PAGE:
When someone you know, whether it’s a family member, friend, or colleague, is facing a challenging period, it can be hard to decide on the most suitable approach to provide support. Should you offer them comforting words? Should you relate your own struggles? Or should you gently transition away from the topic, hoping they, too, can move forward?
In 2017 alone, nearly 38,000 persons of working age (16-64 years) in the United States died by suicide, which is a startling 40% increase from a study taken two decades earlier. The COVID-19 pandemic saw suicide rates rise again after steadily declining between 2000-2018, bringing suicide rates almost back to their 2018 peak. Amongst suicide rates in the United States, male construction workers were included in the five highest industry-rate suicides.
So, how can we address these statistics within our circle of family, friends, and colleagues? It starts with understanding the difference between sympathy and empathy and recognizing how these concepts can foster meaningful connections.
What is Sympathy?
According to the Merriam-Webster dictionary, sympathy is “a feeling of sincere concern for someone experiencing something difficult or painful.” It can entail feelings of “pity” or “sorrow.” While sympathy can be valuable when accompanied by warmth and genuine support, it can sometimes create an emotional barrier between you and the person in distress. Sympathy involves acknowledging the needs and suffering of others yet maintaining a certain level of detachment.
What is Empathy?
The Merriam-Webster dictionary defines empathy as “the action of understanding, being aware of, being sensitive to, and vicariously experiencing the feelings, thoughts, and experience of another.” Empathy fosters a collective understanding that cultivates acceptance and establishes an emotional bond. It enables individuals to feel truly understood and conveys a sincere effort to “put yourself in someone else’s shoes.”
Expressing Empathy in the AEC Industry
In the AEC industry, technical solutions are our best friends. We speak the language of facts, figures, and statistics, but sometimes we forget that an effective client relationship requires a genuine human connection. Using empathy can help form a deeper connection with your clients by addressing their specific challenges and offering personalized solutions. Empathy can be useful to bring humanity into written projects, creating a story that clients and stakeholders can connect with.
Using Empathy to Become a Better Leader
According to a study from Businesssolver, 84% of CEOs believe that empathy drives better business outcomes and 72% of employees believe that empathy influences motivation. Therefore, it stands to reason that being a more empathetic business leader will produce better business outcomes. There’s no need to fear if you know little about being empathic in the workplace. Empathy can be practiced and learned through exercises such as getting to know people outside your current social group, becoming more actively involved in your community, and practicing open communication.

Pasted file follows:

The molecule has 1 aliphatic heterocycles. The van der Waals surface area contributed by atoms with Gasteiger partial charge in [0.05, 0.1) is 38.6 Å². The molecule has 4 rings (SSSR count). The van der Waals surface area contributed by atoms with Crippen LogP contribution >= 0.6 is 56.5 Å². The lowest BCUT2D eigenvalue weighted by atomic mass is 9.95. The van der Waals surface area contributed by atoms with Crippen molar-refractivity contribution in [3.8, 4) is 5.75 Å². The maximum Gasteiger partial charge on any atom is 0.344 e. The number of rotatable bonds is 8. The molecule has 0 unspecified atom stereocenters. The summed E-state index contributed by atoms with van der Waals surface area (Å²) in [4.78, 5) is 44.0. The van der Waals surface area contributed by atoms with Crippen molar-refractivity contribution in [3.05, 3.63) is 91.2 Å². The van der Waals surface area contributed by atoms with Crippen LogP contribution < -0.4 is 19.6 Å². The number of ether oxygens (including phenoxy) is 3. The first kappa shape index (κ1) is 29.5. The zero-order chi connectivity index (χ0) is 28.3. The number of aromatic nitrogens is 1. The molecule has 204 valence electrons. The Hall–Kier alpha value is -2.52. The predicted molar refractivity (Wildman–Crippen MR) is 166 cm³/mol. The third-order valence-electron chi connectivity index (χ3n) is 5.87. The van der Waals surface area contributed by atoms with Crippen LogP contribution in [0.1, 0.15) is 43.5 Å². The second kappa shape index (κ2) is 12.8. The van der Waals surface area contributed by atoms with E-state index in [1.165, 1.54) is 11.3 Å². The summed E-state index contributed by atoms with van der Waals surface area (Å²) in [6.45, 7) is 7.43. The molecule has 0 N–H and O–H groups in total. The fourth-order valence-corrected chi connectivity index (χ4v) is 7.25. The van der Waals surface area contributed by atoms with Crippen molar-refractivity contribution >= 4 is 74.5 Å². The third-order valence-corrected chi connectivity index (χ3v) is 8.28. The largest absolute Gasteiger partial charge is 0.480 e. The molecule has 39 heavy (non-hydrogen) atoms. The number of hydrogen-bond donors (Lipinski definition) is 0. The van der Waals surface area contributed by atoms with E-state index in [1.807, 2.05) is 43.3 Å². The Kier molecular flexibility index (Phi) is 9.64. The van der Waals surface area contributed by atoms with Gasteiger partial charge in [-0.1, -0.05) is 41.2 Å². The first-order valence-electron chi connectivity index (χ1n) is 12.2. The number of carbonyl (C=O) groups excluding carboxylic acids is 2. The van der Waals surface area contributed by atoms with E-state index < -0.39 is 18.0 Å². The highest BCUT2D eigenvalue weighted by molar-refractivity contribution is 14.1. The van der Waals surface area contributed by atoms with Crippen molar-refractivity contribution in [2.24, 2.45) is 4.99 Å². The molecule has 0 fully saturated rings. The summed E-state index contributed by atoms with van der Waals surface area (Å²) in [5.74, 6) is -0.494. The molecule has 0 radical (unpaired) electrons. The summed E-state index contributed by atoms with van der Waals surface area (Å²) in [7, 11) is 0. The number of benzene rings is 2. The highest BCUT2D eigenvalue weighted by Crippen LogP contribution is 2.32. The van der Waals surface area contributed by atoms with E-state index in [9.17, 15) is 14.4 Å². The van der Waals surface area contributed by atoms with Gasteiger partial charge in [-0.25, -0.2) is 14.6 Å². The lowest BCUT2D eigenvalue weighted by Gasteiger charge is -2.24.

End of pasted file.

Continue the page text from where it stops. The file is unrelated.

When it comes to both your personal life and your position in the workplace, it can be crucial to discern the difference between sympathy and empathy. By expressing sympathy, you extend a kind gesture, but the person in distress might not feel truly heard or understood. On the other hand, by expressing empathy, you are actively listening to the person’s pain and sharing their difficult thoughts, not trying to fix them. Regularly examining your capacity for empathy towards others’ suffering can make you a more supportive and compassionate individual, and by employing empathy in the business world, you can also increase worker satisfaction and company productivity.
In honor of Pedestrian Safety Month, we’re showcasing four impactful infrastructure projects that have positively influenced their communities. Dive into the details below and stay tuned for weekly spotlights on our social media channels throughout October!
Projects inherently have risks. Some risks are high-stakes that could lead to major cost overruns or delays, while others are more minor that could lead to minor delays or changes to the scope of work.